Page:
This is my entry for “V” in the Blogging A to Z Challenge. Throughout April I will be watching and reviewing a documentary movie from A to Z. Previous “V” documentaries I’ve reviewed include Vernon, Florida and Virunga.
Title: Visages, Villages
Release Date: June 28, 2017
Director: Agnès Varda and JR
Production Company: Cine Tamaris | JRSA | Rouge International | Arte France Cinema | Arches Films
This movie is made by Agnès Varda, a movie director of the French New Wave of films such as Cleo, from 5 to 7 (1962), and a street artist named JR. Together they travel through France in a van which includes a photo booth that can print out large-scale photographs. They meet with local people, take their photographs, and then paste them on the walls of various buildings. Sites include mostly-abandoned miners’ houses (where they past up images of miners and the last remaining occupant), an organic goat farm, a chemical factory (where the workers from different shifts get to be featured side by side), a shipping port (where the wives of three dockworkers are depicted on a stack of shipping containers) and the ruins of a German bunker in Normandy (where they put up a photo Varda took in the 1960s of a colleague who is now deceased).
The movie has a populist feel as they meet ordinary French people, learn about their lives, and celebrate them. It is also a sweet depiction of their friendship, especially when they meet JR’s grandmother and when JR comforts Varda after they attempt to meet her old friend Jean-Luc Godard, but Godard plays a trick on them and doesn’t show. A recurring theme is the eyes, as Varda complains about how JR always hides his eyes behind sunglasses, while Varda is losing her vision.
This movie is quirky and sweet and sprawling, and its hard to describe what it’s really “about,” but I really enjoyed watching it.
This is my entry for “J” in the Blogging A to Z Challenge. Throughout April I will be watching and reviewing a documentary movie from A to Z. Other “J” documentaries I’ve reviewed include Jane and Jiro Dreams of Sushi.
Title: Jean-Michel Basquiat: The Radiant Child
Release Date: July 21, 2010
Director: Tamra Davis
Production Company: Curiously Bright Entertainment | LM Media GmbH | Fortissimo Films
The Boston Museum of Fine Arts recently opened an exhibit on the work of Jean-Michel Basquiat, but since no one will be visiting any museums for some time, I decided to learn about Basquiat through this movie. The movie includes archival film and photographs from Basquiat’s life (including a never-before-seen interview filmed by a close friend) as well as interviews with friends and art experts. Basquiat, who was a handsome young man with a disarming smile, grew up in Brooklyn but left home in the late 1970s at the age of 18 to join the large circle of fine artists, musicians, dancers, performers, and filmmakers who lived, worked, and played in the (then affordable) Lower Manhattan.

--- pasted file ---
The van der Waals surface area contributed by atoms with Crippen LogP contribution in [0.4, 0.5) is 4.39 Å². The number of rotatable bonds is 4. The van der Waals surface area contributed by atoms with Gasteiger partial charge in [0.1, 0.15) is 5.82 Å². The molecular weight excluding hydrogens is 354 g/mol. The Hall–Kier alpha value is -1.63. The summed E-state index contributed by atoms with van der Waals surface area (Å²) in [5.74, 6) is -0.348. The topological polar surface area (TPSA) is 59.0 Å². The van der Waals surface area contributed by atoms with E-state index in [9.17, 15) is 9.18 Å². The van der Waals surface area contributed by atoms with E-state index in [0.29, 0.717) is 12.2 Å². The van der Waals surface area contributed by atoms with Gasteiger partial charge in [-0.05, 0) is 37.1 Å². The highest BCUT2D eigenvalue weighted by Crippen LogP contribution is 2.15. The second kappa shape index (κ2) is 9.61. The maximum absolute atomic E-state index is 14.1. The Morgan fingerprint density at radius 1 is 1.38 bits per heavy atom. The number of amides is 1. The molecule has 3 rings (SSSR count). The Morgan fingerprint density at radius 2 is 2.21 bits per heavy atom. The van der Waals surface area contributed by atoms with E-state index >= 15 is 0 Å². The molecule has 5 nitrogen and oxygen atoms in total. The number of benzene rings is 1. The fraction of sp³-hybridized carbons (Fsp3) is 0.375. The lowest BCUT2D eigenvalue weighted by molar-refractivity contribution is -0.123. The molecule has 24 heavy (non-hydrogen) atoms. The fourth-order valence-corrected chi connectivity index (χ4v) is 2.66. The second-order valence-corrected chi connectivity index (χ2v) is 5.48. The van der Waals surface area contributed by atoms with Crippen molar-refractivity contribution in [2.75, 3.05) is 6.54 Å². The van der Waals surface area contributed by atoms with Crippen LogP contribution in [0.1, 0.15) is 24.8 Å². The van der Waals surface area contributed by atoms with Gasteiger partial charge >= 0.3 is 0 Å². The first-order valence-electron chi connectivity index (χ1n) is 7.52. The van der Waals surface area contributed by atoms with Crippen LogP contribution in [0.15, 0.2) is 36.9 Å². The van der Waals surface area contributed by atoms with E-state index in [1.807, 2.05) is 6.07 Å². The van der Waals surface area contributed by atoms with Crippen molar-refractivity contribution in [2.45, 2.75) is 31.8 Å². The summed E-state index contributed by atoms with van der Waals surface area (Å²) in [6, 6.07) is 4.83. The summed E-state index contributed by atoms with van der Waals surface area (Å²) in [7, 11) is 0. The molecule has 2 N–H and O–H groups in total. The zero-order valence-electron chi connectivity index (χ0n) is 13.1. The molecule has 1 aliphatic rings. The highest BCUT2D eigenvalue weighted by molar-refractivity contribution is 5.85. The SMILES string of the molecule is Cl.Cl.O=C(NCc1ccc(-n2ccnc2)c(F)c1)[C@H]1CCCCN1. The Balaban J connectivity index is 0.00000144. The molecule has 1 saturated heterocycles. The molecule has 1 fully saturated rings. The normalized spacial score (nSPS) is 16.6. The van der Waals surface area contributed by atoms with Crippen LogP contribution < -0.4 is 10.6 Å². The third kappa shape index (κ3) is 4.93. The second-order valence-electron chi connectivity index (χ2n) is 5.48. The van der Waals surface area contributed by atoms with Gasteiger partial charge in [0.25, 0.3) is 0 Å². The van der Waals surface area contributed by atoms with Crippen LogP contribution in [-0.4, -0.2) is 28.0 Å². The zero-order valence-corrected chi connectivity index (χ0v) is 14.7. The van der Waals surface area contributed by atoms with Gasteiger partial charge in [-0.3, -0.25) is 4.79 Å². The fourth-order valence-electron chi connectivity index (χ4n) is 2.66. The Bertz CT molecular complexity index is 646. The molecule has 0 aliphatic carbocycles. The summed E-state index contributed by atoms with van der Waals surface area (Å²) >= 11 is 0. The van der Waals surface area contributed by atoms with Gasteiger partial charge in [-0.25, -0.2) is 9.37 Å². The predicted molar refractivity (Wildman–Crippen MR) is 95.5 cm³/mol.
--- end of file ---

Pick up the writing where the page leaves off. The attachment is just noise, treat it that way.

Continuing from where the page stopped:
Basquiat first attracts attention for his graffiti tags which include social commentary in poetic language. Within two years of arriving in Lower Manhattan, Basquiat had his own studio and gained considerable fame and money for his art. Basquiat is presented as a polymath who draws on many influences from Davinci to Bebop to whatever is on tv. He’s also a very disciplined in working on his art and is ambitious to be recognized as the greatest living artist. He forms a close friendship with Andy Warhol and is something of a successor to Warhol.
Unfortunately, sudden fame and wealth come with its costs. Basquiat has to deal with many hangers-on and the paranoia and loneliness that come from not being able to trust anyone. He begins using hard drugs. And despite the recognition he does get, Basquiat is frustrated that highest echelons of the art world racistly dismiss him as a “primative” artists.
I found a lot of parrellels in Basquait’s life to Amy Winehouse in the documentary Amy (although this documentary is more well-done than Amy). And like Amy Winehouse, Jean-Michel Basquiat died at the age of 27, leaving behind a mindboggling body of work (1000+ paintings and 1000+ drawings) for his few years. I didn’t know anything about Basquiat before watching this movie, but I was glad to get the opportunity to learn about him and his thought-provoking art.
Title: Camille Claudel
Release Date: December 7, 1988
Director: Bruno Nuytten
Production Company: Gaumont
This French biopic tells the story of Camille Claudel, an innovative sculptor active from the 1880s to early 1900s. In her lifetime, her art was overshadowed by her romance with Auguste Rodin. The film stars the stunning Isabelle Adjani as Claudel, a young woman with a passion for art that infuriates her mother. Yet, her father dotes on her, and her brother Paul (Laurent Grévill), who would gain fame as a poet and diplomat, also offers her support.